Watch Dogs creator: online multiplayer has fallen behind the times

Watch Dogs creator: online multiplayer has fallen behind the times
Surely it couldn't have been that shifty dude with the scarf mask and trench coat

One of our favourite aspects of Watch Dogs is its asynchronous multiplayer, letting other players secretly jump into your game to cause mischief. According to Ubisoft, it was vital to keep Watch Dogs in line with the times instead of taking the route of most other experiences out there.

Speaking to TechRadar, Watch Dogs creative director Jonathan Morin said the team observed how multiplayer modes in many games have failed to keep up with the real-world connectivity of the modern day gamer.

"Real life has actually surpassed connectivity and online gaming," he said. "Online has moved on from being a niche thing that some people still find quite intimidating. But the same people intimidated by online play are overly connected to their friends through their phones."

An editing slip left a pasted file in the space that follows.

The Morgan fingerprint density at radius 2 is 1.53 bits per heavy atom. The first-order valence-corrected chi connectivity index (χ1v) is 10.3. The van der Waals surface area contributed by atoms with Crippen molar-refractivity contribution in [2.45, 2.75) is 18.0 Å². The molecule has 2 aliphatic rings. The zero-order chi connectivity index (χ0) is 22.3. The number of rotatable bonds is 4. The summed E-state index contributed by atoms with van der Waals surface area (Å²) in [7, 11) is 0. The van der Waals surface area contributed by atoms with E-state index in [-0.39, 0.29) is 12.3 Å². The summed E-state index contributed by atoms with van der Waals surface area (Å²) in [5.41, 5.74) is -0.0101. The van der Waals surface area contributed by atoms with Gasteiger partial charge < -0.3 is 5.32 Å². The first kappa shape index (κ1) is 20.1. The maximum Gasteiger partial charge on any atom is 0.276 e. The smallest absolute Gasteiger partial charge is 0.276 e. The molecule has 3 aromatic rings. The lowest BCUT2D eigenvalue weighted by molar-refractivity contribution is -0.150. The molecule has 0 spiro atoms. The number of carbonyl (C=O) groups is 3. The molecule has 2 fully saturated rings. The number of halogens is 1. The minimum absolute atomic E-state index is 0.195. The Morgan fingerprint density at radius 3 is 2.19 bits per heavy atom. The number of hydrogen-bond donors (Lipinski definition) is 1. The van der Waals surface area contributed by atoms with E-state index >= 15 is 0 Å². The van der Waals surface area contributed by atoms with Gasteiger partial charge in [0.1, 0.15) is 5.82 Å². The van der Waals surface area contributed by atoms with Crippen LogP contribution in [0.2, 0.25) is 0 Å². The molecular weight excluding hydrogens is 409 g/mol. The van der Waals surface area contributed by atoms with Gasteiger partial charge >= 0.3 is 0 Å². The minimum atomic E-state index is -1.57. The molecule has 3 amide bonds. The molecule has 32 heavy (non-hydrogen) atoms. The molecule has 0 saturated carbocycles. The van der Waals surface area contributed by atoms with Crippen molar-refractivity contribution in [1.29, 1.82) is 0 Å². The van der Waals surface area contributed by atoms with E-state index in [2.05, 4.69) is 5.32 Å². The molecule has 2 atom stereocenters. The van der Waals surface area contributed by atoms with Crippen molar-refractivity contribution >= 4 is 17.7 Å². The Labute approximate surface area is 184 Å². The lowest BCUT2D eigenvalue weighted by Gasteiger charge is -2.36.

Watch the zeitgeist

Ubisoft's aim is to have a seamless experience where players can jump in and out of other people's games, either to break in and steal information, or just challenge them to a race through the streets of Chicago. Either way, the task was to modernise multiplayer by removing all the delays and faffing around that have traditionally come with it.

"It felt right to find ways to remove lobbies and lists of options, all the intimidating stuff, to then embrace the fact that everyone's connected and it's normal now," added Morin.

"The person doesn't really know it because they're used to accessing multiplayer through a menu. But in fact, while they're looking at the menu, they take their phone out and they're speaking to a bunch of friends at the same time."

"They shouldn't be as intimidated to be as connected as they were. We just had to remove the insane amount of clicks to get there. The thought was to make it more organic."

Hugh Langley

Hugh Langley is the ex-News Editor of TechRadar. He had written for many magazines and websites including Business Insider, The Telegraph, IGN, Gizmodo, Entrepreneur Magazine, WIRED (UK), TrustedReviews, Business Insider Australia, Business Insider India, Business Insider Singapore, Wareable, The Ambient and more.

Hugh is now a correspondent at Business Insider covering Google and Alphabet, and has the unfortunate distinction of accidentally linking the TechRadar homepage to a rival publication.